Closest Moon approach: 2.20 LD at 1533 UTC 29 Jan.
    Data based on: JPL SSD orbit solution #13 downloaded 6 Dec.
    based on 87 observations spanning 54 days
    Optical observation: observed from 13 locations during 53.8661 days
    discovered at 0626 UTC on 11 Oct. by the Catalina Sky Survey
    last observed at 0313 UTC on 4 Dec. by the Spacewatch 1.8m telescope

    This shows that a rock 319m in diameter will pass by the Earth on January 29th 2008, it's closest point will be about 1.4 times the moons orbit or about 357,000 miles. This is VERY VERY close.

    Regards

    Ed Almos
    • by AbsoluteXyro (1048620) on Monday December 31, 2007 @12:58PM (#21866980)
      If 357,000 miles is "VERY VERY close" then I am practically inside Angelina Jolie's vagina, considering my proximity to her and what I assume you propose for varying degrees of closeness.
      • by roman_mir (125474)
        Hey, stop it! It's getting crowded in here.
      • by Sockatume (732728)
        Evidently astronomy majors have to take what they can get. Oh, who am I kidding, I'm in chemistry. The best I get is that I can stare enviously at those biology jocks with all their hot undergrab lab assistants.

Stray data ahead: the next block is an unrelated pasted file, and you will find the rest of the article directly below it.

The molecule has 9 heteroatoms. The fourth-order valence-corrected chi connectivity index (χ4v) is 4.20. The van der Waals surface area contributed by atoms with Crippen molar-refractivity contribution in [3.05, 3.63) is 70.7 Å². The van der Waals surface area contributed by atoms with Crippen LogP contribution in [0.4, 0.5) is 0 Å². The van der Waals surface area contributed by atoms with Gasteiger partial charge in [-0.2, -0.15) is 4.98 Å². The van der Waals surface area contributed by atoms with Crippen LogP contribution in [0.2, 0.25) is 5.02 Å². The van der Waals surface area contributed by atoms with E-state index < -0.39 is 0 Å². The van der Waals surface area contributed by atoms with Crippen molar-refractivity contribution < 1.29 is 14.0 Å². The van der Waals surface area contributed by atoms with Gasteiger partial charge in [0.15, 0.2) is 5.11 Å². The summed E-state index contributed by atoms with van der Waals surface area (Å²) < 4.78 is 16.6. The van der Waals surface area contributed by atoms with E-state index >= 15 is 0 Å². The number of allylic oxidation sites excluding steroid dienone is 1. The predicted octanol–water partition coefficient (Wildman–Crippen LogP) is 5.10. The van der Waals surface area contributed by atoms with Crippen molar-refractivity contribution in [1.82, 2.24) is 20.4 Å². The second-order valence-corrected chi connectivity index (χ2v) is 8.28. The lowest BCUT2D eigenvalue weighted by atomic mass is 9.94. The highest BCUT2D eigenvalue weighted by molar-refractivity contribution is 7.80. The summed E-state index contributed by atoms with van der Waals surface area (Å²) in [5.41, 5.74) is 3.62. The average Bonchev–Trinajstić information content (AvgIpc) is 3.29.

• Re: (Score:2, Funny)

        by Anonymous Coward
        Well, close is a relative term. You see, the Earth is very, very big, so a distance of "only" 357,000 miles is very, very close when compared to the size of the Earth. Angelina Jolie, however, probably several hundred miles away from you, so when we calculate the relative distance, factoring in the size of your penis ... ;-)
      • I'd go to a clinic, if I were you. You know, get checked out.
  • Good thing (Score:3, Insightful)

    by bytesex (112972) on Monday December 31, 2007 @01:00PM (#21866998) Homepage
    Well then, it's a good thing we're not living there yet, isn't it ?
  • Get your asteroid to Mars!
  • So....

    How hard would it be to launch a nuke and hit the asteroid in such a way that increases it's chances of hitting mars?

    Of course this would probably cause an interstellar war with the Martians, but still...
    • Re: (Score:2, Funny)

      by railman99 (1060664)
      "Of course this would probably cause an interstellar war with the Martians, but still..."

      Nah, that war with the Martians ended 65 million years ago, when they blew up the home (5th) planet with their worm hole doomsday device, and both camps of survivors in space settled the only viable candidate planet in this Solar System, Earth. Yes, we are their descendants. LETS TRY REAL HARD NOT TO REPEAT THE SAME MISTAKE TWICE IN A ROW, PEOPLE!
  • The rovers (Score:4, Interesting)

    by ACS Solver (1068112) on Monday December 31, 2007 @01:21PM (#21867252)
    Is there any information yet on whether Spirit and Opportunity might see anything if there actually is impact - such as maybe seeing the dust rise or even capturing a glimpse of the asteroid in the Martian atmosphere?
    • Re: (Score:2, Funny)